Picture this scenario: A young German executive from a semiconductor manufacturer is sent to pitch a proposal to a high-level business partner in Japan. The German executive knows his company’s products are superior, and he spends days preparing different documents, case studies, graphs, etc. as evidence. At the meeting he gives these mountains of handouts to the Japanese businessman, launches into his hourlong pitch, shakes the man’s hand and is out the door. The young German leaves confident that he has covered everything and that the deal will close. The Japanese man finds the entire process impersonal to the point of rude, and he ultimately chooses to work with a different provider.

This failed business deal came from a breakdown in intercultural communication. It is a classic case of a misunderstanding between cultures that rely on different levels of context for communication.

What Is a High-Context Culture?

Like the Japanese businessman in our example, high-context cultures rely more on subtlety and discretion. Tone is important. Status, reputation and cultural norms dictate how things should go, and these concepts are so widely understood that they do not have to be said directly. Points are made through body language and eye contact. High-context cultures are typically found in countries with very homogenous populations, such as China and Saudi Arabia.

The Japanese businessman did not need to be told all of the technical information. He had already studied the company’s products – he knew the information. The meeting was intended to be more personal, to show respect, to forge a relationship. He felt like he was being bombarded and talked down to.

What Is a Low-Context Culture?

Low-context cultures, like Germany and the U.K., are much more direct. They are explicit regarding details, expectations, deadlines, etc. People mean what they say, and they tend to say a lot. Things are taken literally. The same topic may be explained several times in several ways in an effort to prevent any confusion. Low-context cultures are typically found in more multicultural areas like the U.S. and U.K. This style of communication was born more out of necessity and to safeguard against misunderstandings.

The German executive in our example explained the product’s technical aspects in great detail, backed everything up with figures and sales data, and explicitly said why his company was superior to its competitors. He gave every bit of information possible about why his product was the best, then left. He did not understand the importance of having been granted a face-to-face meeting with the Japanese businessman. The German man just presented the cold, hard facts.

Are All Cultures either High- or Low-Context?

No. Culture context is best described as a spectrum, and the level of context used varies within a country. The relationship between conversation participants is hugely important. Even in a high-context culture like the U.S., a family dinner would be low-context. Everyone knows one another, their lives are intertwined, and very little needs to be explained explicitly.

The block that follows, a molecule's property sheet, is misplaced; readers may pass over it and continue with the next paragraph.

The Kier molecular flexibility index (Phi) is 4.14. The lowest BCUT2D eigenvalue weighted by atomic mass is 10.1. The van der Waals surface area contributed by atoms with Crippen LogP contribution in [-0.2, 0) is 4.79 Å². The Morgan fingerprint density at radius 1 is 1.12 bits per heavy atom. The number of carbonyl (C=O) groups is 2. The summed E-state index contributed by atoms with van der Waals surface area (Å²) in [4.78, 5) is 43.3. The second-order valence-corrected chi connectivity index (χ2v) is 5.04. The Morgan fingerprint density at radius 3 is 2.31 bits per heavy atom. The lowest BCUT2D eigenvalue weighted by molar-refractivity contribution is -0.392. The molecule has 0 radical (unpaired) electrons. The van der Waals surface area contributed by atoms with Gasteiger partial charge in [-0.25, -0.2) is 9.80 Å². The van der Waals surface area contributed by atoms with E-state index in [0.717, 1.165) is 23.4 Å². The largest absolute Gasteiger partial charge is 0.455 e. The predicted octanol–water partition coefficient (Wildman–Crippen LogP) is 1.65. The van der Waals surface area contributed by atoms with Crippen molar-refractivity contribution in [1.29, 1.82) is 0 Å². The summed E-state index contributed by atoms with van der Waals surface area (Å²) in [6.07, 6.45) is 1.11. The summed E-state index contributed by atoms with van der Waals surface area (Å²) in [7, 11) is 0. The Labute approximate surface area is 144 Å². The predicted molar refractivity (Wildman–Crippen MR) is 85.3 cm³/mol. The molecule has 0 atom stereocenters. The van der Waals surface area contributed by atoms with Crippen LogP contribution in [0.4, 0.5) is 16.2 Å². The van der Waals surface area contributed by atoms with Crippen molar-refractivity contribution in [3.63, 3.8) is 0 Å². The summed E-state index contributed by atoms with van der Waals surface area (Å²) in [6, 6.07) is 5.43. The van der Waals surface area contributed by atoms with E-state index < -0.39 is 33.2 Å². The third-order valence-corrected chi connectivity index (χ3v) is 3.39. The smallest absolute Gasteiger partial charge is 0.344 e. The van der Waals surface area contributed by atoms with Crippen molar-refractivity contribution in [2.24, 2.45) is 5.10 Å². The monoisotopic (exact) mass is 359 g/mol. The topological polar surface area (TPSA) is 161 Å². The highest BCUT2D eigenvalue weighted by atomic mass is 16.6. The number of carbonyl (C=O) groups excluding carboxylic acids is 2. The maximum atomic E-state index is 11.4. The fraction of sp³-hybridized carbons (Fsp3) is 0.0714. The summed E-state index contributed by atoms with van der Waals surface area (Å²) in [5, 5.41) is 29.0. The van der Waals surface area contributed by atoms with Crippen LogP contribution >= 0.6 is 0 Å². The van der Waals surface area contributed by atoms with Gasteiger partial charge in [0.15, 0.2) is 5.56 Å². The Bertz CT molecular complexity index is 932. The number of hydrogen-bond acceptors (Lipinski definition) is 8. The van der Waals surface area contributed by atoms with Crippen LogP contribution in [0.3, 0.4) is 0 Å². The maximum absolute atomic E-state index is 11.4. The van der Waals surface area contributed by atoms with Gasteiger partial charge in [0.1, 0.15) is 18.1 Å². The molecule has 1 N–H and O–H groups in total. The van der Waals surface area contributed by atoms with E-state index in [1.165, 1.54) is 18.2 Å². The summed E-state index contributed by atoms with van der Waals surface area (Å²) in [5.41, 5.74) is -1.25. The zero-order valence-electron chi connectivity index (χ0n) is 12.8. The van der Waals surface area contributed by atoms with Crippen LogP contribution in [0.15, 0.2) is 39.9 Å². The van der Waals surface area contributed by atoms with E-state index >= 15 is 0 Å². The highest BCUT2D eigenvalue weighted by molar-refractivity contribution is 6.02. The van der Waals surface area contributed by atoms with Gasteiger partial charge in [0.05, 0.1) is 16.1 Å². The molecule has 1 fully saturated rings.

Perhaps at dinner, the teenage daughter mentions having eaten lunch with a boy her family does not particularly like. At the mention of his name, the mother shoots her a look to silence her. The mother and father then share a look that means “We need to talk about this later.” They continue eating.

How Can a Company Find Harmony Between High-Context and Low-Context Cultures?

Being aware of these differences can make a big difference in terms of successful preparation and collaboration. Understand that in a high-context culture, things like deadlines or meeting times may not be seen as ironclad.

In Latin America, for example, a collaborative planning session may be scheduled to run from 1:00 p.m. to 2:00 p.m., but locals might understand that to mean arriving at 1:15, 1:30 or some time after lunch. An outsider would have taken that 1:00 p.m. literally and had to wait on everyone else, perhaps thinking them discourteous. That same outsider may leave at 2:00 p.m. whether or not the work had been finished, while members of the high-context culture would continue working. They might see him as being lazy or not a team player.

It is important to understand that an issue like a difference in cultural context is not something to combat. It is something to be aware of and recognize. Communication is essential in the business world, and it is easy for confusion to arise when no harm or underhandedness is intended. Understanding cultural norms and contexts is a key part of successful cross-cultural collaboration.

About the author

Justin Benton

Justin Benton

Justin Benton is a writer and English teacher based out of Colombia.